Fashion + Shopping

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New Yorkers Are Dressing Down the Camel Coat, But Don't Take It Too Far

(Photo via KyraKiss)

There are few clothing items all humans of different shapes and sizes can wear and look good in. Not among them are: skin-tight dresses (I’d like a personal apology from whomever created this idea, because my feelings have been hurt far too many times), neon anything, and gaucho pants. Among them are: jeans, Converse, black leather jackets and the ever-so-perfect camel coat.
The classic camel coat look is back in full force this flu season, but fashionistas are noticing something new happening.
Jennifer Yedid, a senior women’s stylist at Harrison Style said a classic look is being “completely reimagined,” with New Yorkers adding their own edgy spin to it, like dressing the affluent coat down with denim or dressing it even more down by getting it oversized and walking around the city with what’s basically a blanket around their body.
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New Yorkers Are Dressing Down the Camel Coat, But Don’t Take It Too Far

(Photo via KyraKiss)

There are few clothing items all humans of different shapes and sizes can wear and look good in. Not among them are: skin-tight dresses (I’d like a personal apology from whomever created this idea, because my feelings have been hurt far too many times), neon anything, and gaucho pants. Among them are: jeans, Converse, black leather jackets and the ever-so-perfect camel coat.

The classic camel coat look is back in full force this flu season, but fashionistas are noticing something new happening.

Jennifer Yedid, a senior women’s stylist at Harrison Style said a classic look is being “completely reimagined,” with New Yorkers adding their own edgy spin to it, like dressing the affluent coat down with denim or dressing it even more down by getting it oversized and walking around the city with what’s basically a blanket around their body.

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I Joined the Cult of Luxury Watches and This Is Where I Wound Up

(Photo courtesy of WatchTime)

This summer, my father passed away, suddenly and unexpectedly, from a brain aneurysm. Almost immediately thereafter, I began collecting watches.
There’s a school of thought which holds that forty-something men who purchase luxury items aren’t necessarily going through a “midlife crisis”—buying youthful accessories in an attempt to not seem old—but are instead buying things they’ve alwayswanted, yet are only now, in middle age, able to afford. I wanted a powerful muscle car when I was 16, for example, but was 39 before I could responsibly get one.  A similar arc has followed in my life for indulgences like traveling regularly and eating at four-star restaurants on days that aren’t my birthday.
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This 23-Year-Old Had Trouble Finding Suits, So She Launched a Bespoke Tailoring Startup For Modern Women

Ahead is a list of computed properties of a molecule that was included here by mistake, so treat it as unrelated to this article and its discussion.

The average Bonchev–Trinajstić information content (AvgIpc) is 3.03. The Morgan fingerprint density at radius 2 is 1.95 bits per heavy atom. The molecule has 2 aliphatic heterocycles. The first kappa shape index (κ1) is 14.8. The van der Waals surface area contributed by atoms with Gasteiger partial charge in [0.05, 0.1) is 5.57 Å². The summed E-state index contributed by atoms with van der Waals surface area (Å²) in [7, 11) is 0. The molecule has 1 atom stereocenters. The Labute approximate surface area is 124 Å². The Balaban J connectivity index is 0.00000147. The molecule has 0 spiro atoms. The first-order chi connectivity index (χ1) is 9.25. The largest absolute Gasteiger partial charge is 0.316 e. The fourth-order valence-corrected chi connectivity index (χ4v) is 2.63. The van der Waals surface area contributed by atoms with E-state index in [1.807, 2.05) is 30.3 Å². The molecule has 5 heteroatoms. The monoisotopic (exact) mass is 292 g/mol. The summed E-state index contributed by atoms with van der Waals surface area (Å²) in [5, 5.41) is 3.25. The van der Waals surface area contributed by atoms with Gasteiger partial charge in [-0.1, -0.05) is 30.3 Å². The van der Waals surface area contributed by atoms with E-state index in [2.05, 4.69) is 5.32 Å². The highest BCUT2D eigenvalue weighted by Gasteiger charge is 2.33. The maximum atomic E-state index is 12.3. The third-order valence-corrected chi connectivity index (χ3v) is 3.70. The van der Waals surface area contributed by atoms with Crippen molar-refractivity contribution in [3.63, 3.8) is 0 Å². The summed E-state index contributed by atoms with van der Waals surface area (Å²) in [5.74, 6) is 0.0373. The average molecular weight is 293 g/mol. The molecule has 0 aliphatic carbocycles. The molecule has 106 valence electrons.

Kevwe Mowarin (Photo: Erik Solorzano)

At 19, Kevwe Mowarin started working at Credit Suisse, expecting to build a career in investment banking. Instead, she noticed that all of the women around her were confined to ill-fitting suits in plain colors, devoid of personality or creativity. Most of the women around her, she said, dressed bland.

“It was amazing to me that my peers, the men, had custom fitting options galore. But for the women, it was very hard for us to find suits that fit properly, and suits that weren’t so old-fashioned and conformed to our modern standards,” Mowarin said.

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Bedford Ave Pulse Check: W’burg Strip Gets a Chase, Sephora, and Another Poké Spot

If you were thinking of going Halloween shopping at the Salvation Army store on the corner of Bedford and North 7th, sorry, it was demolished in 2013 and its prime plot at 180 Bedford was sold to Thor Equities for $36.1 million in 2015. Since then, speculation has run rampant about what would replace the thrift shop (an Apple Store? a grief center for the neighborhood’s remaining hipsters?), and now we have the answer. Surprise! It’s a very, very swank Chase branch.

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Not All Customers Are Giving Amazon’s Brick-and-Mortar Store a 4-Star Review

(Photos: Erica Commisso)

The only way to describe Amazon’s 4-Star brick-and-mortar store is to say that it’s like stepping into the website, sort of empty and utilitarian, packed with things you didn’t know you wanted and probably don’t need. Except that bright yellow signs remind you that you do, in fact, need that mint green KitchenAid mixer or that Harry Potter Clue game.

Just like on the website, because you bought that Harry Potter game there’s an entirely irrelevant celebrity item beside it (like Chrissy Teigen’s cookbook), and beside that, a TV where you can watch Chrissy do whatever she does and binge-watch the entire Harry Potter series in 24 hours. Amazon really has captured the niche atmosphere of Walmart meets Paper Source meets Giant Tiger meets Barnes & Noble’s sale section right before closing.

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The New, More ‘Inclusive’ American Apparel: Different DNA, But Same Jeans?

When American Apparel relaunched earlier this year, it seemed like the embattled brand was taking a step in the right direction after its sale to Canadian retailer Gildan in 2016. Last month, its “NUDES” line was pitched as “a celebration of diversity and inclusivity”; ads featured women of various shapes, sizes, skin colors and backgrounds. Models for the Spring “Back to Basics” line, which showcased simple silhouettes and gender neutral designs, were selected via American Apparel’s social media channels to symbolize diversity. But the relaunched brand’s Fall line shows it might be back to business as usual.

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